Harrogate won the 2003 Britain in Bloom in the category of 'Large Town' and won the European Entente Florale competition in 2004. This reprises its win in the first Entente Florale competition in 1977. Harrogate was a gold medal winner of Europe in Bloom in 2004. In 2005, a Channel 4 TV show listed Harrogate as the UK's third best place to live. In 2006 it came fourth in the same league; the programme claimed that it placed lower due to "a slight dip in exam results", though presenter Phil Spencer noted that it was his personal favourite.[6]

In 2007, two metal detectorists found the Harrogate hoard, a 10th century Viking treasure hoard, near Harrogate. The hoard contains almost 700 coins and other items from as far away as Afghanistan. The hoard was described by the British Museum as the most important find of its type in Britain for 150 years.[7]

Governance

The MP for the Harrogate and Knaresborough constituency is Andrew Jones, a Conservative. He was elected in 2010, ousting the Liberal Democrats who had won the seat at the previous three general elections.[8] The town is part of Harrogate Borough Council, which since the 2010 election has had a Conservative majority.[9]

Harrogate is twinned with:

Geography

The town is a dormitory town for commuters working in the cities of Leeds and Bradford.[10][11] Harrogate is prosperous and as such has some of the highest property prices in England, with many properties in the town and surrounding villages valued at £1 million or more.[12]

Harrogate is situated on the edge of the Yorkshire Dales, with the Vale of York to the east and the upland Yorkshire Dales to the west and northwest. It has a dry and mild climate, typical of places in the rain shadow of the Pennines. At an altitude of between 100 and 200 metres, Harrogate is higher than many English settlements. It has an average minimum temperature in January of slightly below 0 °C and an average maximum in July and August of 20 °C.[13]

Divisions and suburbs

  • Central Harrogate is bounded by 'The Stray' to the south and west, and borders High Harrogate and Duchy to the east and north respectively. It is a district centre for retail with the Victoria Shopping Centre housing a number of major chains. Pedestrianised Cambridge Street and Oxford Street are the main high streets in the town, with Harrogate Theatre on Oxford Street. Parliament Street, Montpellier and James Street offer designer shopping and some upmarket department stores. An Odeon cinema can be found on the edge of central Harrogate, as can an Asda and Waitrose Supermarket. Marks and Spencer have a large food hall in their department store on Oxford Street. A number of bars and restaurants can be found on Cheltenham Mount and John Street, while the Royal Baths and Parliament Street are the centre of the town's nightlife. The southern end of central Harrogate consists largely of detached houses that have been converted to offices although Harrogate Magistrates Court and Harrogate Central Library can be found on Victoria Avenue. A bowling alley and some upmarket boutiques can be found along the Stray in central southern Harrogate, including the highly praised food emporium 'Weetons'.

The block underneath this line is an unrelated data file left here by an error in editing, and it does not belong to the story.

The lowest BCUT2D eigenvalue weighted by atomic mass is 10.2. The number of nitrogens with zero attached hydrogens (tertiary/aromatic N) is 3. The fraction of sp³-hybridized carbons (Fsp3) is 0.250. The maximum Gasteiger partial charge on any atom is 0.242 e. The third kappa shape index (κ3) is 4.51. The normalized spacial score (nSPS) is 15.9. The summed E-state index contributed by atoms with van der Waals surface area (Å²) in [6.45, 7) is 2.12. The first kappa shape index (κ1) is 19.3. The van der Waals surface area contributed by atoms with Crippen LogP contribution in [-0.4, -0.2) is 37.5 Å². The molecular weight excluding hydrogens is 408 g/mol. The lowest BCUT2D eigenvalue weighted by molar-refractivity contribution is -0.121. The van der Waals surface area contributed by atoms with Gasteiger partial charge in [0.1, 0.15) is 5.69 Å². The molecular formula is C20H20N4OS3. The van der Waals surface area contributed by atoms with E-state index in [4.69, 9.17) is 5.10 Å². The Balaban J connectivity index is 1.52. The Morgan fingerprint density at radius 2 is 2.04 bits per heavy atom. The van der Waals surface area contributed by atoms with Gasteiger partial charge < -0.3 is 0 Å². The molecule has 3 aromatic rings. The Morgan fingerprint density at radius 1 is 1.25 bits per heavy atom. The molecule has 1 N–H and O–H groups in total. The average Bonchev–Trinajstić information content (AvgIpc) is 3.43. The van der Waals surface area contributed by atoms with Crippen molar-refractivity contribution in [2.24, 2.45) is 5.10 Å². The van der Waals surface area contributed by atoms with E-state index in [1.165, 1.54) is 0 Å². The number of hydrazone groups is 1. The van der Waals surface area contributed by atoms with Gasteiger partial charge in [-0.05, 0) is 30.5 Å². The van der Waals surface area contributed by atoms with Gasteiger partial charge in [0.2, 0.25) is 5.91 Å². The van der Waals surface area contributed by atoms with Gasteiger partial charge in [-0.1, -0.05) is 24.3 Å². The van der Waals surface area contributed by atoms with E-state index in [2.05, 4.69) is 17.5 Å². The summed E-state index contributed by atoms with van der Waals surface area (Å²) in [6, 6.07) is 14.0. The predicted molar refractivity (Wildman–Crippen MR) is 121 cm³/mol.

• Oatlands is a wealthy suburb in the south of Harrogate. The suburb includes 2 schools, Oatlands Primary School and Oatlands Infant School, and some allotments.
  • Woodlands is a large area in south east Harrogate which adjoins the districts of Starbeck/Knareborough Road. It is home to Harrogate town football club, Woodlands primary school, Morrisons and Sainsburys supermarkets as well as the Woodlands pub.
  • Bilton, is a large area of Harrogate with many churches, stores and schools. One of the best areas for schooling, Richard Taylor School, Woodfield and Bilton Grange. The Poet's Corner is known for its 'poetic' street names and expensive housing. On the first May Bank Holiday each year the Bilton Gala takes place. The first Gala was held in 1977 and the event raises money for local groups and organisations.
  • Jennyfields is a large, modern area of Harrogate, it has one school, a primary school called Saltergate. The town's main public swimming pool is located on the edge of Jennyfield, as is 'The Academy' Health Club and Gym.
  • Duchy is an affluent area close to central Harrogate where most of the houses are large detached homes or large detached homes converted into apartments. There are several private schools in this area, most notably Harrogate Ladies College. There is also a golf club and open countryside for walks etc.
  • Starbeck is a large suburb to the east of Harrogate with a station with trains to Harrogate onto Leeds, Knaresborough and York. A frequent bus service links Starbeck to Harrogate and Knaresborough. A number of schools, churches, and convenience stores are situated in Starbeck.
  • Pannal is to the south of Harrogate, off the A61 road. This suburb retains much of its village character. A commuter station links it to Harrogate and on to York, Knaresborough and Leeds.
  • High Harrogate is an inner suburb to the east of the town centre. It is focused on Westmoreland Street and the A59 road, where a number of shops and cafes are located. Expensive terraced houses line The Stray, which stops in High Harrogate. The 4* Victorian Shannon Court Guest House is the only guest house in High Harrogate [4].